Defining the Geopolitics of a Thirsty WorldSM
The Thirsty Dragon: Laos’ Dam Project and the China-Vietnam Balance

Courtesy of STRATFOR (subscription required), an interesting look at Laos’ reported deferral of its decision on whether to pursue a controversial dam on the Mekong River that has sparked strong opposition from its downstream neighbors, particularly Vietnam. Though Vietnam retains strong influence over Laos, and could use its investment and aid as a bargaining chip to influence the dam plan, it can do so only at the risk of expanding China’s growing influence in Laos.  As the analysis notes:

“…Laos has deferred a decision on whether it will pursue the 1.26 gigawatt (GW) Xayaburi Hydropower Plant, the first dam project on the lower Mekong River. The decision was announced in Vientiane on April 19 at a meeting of the Mekong River Commission (MRC), a group comprising representatives from four countries the Mekong River traverses: Laos, Vietnam, Cambodia and Thailand. The decision follows strong opposition from environmental groups and Laos’ fellow MRC members, particularly from its longtime patron, Vietnam.

The final decision on whether to proceed rests with Laos, however, and evidence suggests construction has already begun. Laos’ ambitious dam-expansion plans, aimed at fueling its economic development, could well create an impasse with Vietnam. And this could create an opportunity for other regional players, particularly China, to expand their regional influence.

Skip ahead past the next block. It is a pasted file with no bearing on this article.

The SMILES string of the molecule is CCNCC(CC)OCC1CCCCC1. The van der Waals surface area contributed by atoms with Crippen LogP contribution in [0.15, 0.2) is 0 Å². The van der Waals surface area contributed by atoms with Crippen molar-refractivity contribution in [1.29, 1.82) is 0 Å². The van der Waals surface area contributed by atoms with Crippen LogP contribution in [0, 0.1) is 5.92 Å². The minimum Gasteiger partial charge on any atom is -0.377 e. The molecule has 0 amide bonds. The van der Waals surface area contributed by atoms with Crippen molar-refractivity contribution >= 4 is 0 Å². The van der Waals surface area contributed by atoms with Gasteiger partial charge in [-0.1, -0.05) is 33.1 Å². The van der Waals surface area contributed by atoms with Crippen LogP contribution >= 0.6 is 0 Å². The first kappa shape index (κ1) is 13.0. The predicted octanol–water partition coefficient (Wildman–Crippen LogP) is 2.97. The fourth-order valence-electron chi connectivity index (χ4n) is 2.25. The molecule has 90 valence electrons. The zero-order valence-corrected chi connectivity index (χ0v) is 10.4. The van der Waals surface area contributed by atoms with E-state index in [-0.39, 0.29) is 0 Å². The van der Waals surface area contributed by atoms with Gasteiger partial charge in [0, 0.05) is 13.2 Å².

Laos’ Hydropower Ambitions

The Xayaburi hydropower project is on the main stream of the 4,900-kilometer (about 3,000 mile) Mekong River at the Kaeng Luang rapids. It is the first of 11 hydropower projects being planned along the lower Mekong River, the largest river and resource hub for Southeast Asian countries. Nine are planned for Laos and two for Cambodia. The Laotian government and Thailand’s second-largest construction firm, Ch. Karnchang Public Co., agreed to pursue the project in 2007. In June 2010, Thailand’s electricity utility, EGAT, signed an initial agreement with Ch. Karnchang to purchase 95 percent of produced electricity generated from the project, power that would reach markets along a planned 200-kilometer transmission line.

Laos' Dam Project and the China-Vietnam Balance

For Laos, Xayaburi represents a major opportunity for economic and social development. The landlocked country remains one of the poorest and least-developed in Asia, with a per capita gross domestic product (GDP) of no more than $1,000 for its 6.3 million population. The country is mountainous and rich in water resources, however, and Laos is thought to have an exploitable hydropower potential of about 18 GW. Of this, about 12.5 GW is in the Mekong basin. For Vientiane, the development of hydropower represents an opportunity for prosperity.